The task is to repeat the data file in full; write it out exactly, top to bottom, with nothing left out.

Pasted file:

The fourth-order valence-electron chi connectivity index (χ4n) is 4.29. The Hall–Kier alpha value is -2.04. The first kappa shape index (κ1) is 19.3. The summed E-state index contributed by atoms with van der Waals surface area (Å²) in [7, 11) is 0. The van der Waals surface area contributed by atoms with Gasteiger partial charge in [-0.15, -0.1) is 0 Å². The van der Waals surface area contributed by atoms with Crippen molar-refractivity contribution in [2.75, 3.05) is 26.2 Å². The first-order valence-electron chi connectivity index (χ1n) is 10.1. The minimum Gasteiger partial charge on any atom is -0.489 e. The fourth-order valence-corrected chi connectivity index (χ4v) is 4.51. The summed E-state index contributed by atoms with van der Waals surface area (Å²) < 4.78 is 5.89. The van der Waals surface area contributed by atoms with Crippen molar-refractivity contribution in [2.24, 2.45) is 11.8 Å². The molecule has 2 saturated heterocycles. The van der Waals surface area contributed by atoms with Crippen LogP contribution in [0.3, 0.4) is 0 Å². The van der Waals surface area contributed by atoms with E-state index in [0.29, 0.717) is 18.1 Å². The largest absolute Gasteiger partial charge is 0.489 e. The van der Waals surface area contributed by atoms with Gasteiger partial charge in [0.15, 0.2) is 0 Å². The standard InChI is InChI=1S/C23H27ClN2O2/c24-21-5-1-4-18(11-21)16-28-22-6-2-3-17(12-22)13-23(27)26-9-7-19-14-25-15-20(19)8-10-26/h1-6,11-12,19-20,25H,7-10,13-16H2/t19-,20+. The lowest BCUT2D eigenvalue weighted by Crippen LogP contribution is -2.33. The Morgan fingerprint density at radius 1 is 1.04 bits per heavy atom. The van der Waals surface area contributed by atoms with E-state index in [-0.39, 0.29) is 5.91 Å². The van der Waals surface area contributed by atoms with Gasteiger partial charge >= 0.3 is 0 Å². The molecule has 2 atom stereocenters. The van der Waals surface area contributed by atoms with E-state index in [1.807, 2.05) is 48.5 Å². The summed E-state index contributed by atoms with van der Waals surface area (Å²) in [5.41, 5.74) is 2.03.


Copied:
The fourth-order valence-electron chi connectivity index (χ4n) is 4.29. The Hall–Kier alpha value is -2.04. The first kappa shape index (κ1) is 19.3. The summed E-state index contributed by atoms with van der Waals surface area (Å²) in [7, 11) is 0. The van der Waals surface area contributed by atoms with Gasteiger partial charge in [-0.15, -0.1) is 0 Å². The van der Waals surface area contributed by atoms with Crippen molar-refractivity contribution in [2.75, 3.05) is 26.2 Å². The first-order valence-electron chi connectivity index (χ1n) is 10.1. The minimum Gasteiger partial charge on any atom is -0.489 e. The fourth-order valence-corrected chi connectivity index (χ4v) is 4.51. The summed E-state index contributed by atoms with van der Waals surface area (Å²) < 4.78 is 5.89. The van der Waals surface area contributed by atoms with Crippen molar-refractivity contribution in [2.24, 2.45) is 11.8 Å². The molecule has 2 saturated heterocycles. The van der Waals surface area contributed by atoms with Crippen LogP contribution in [0.3, 0.4) is 0 Å². The van der Waals surface area contributed by atoms with E-state index in [0.29, 0.717) is 18.1 Å². The largest absolute Gasteiger partial charge is 0.489 e. The van der Waals surface area contributed by atoms with Gasteiger partial charge in [0.15, 0.2) is 0 Å². The standard InChI is InChI=1S/C23H27ClN2O2/c24-21-5-1-4-18(11-21)16-28-22-6-2-3-17(12-22)13-23(27)26-9-7-19-14-25-15-20(19)8-10-26/h1-6,11-12,19-20,25H,7-10,13-16H2/t19-,20+. The lowest BCUT2D eigenvalue weighted by Crippen LogP contribution is -2.33. The Morgan fingerprint density at radius 1 is 1.04 bits per heavy atom. The van der Waals surface area contributed by atoms with E-state index in [-0.39, 0.29) is 5.91 Å². The van der Waals surface area contributed by atoms with Gasteiger partial charge >= 0.3 is 0 Å². The molecule has 2 atom stereocenters. The van der Waals surface area contributed by atoms with E-state index in [1.807, 2.05) is 48.5 Å². The summed E-state index contributed by atoms with van der Waals surface area (Å²) in [5.41, 5.74) is 2.03.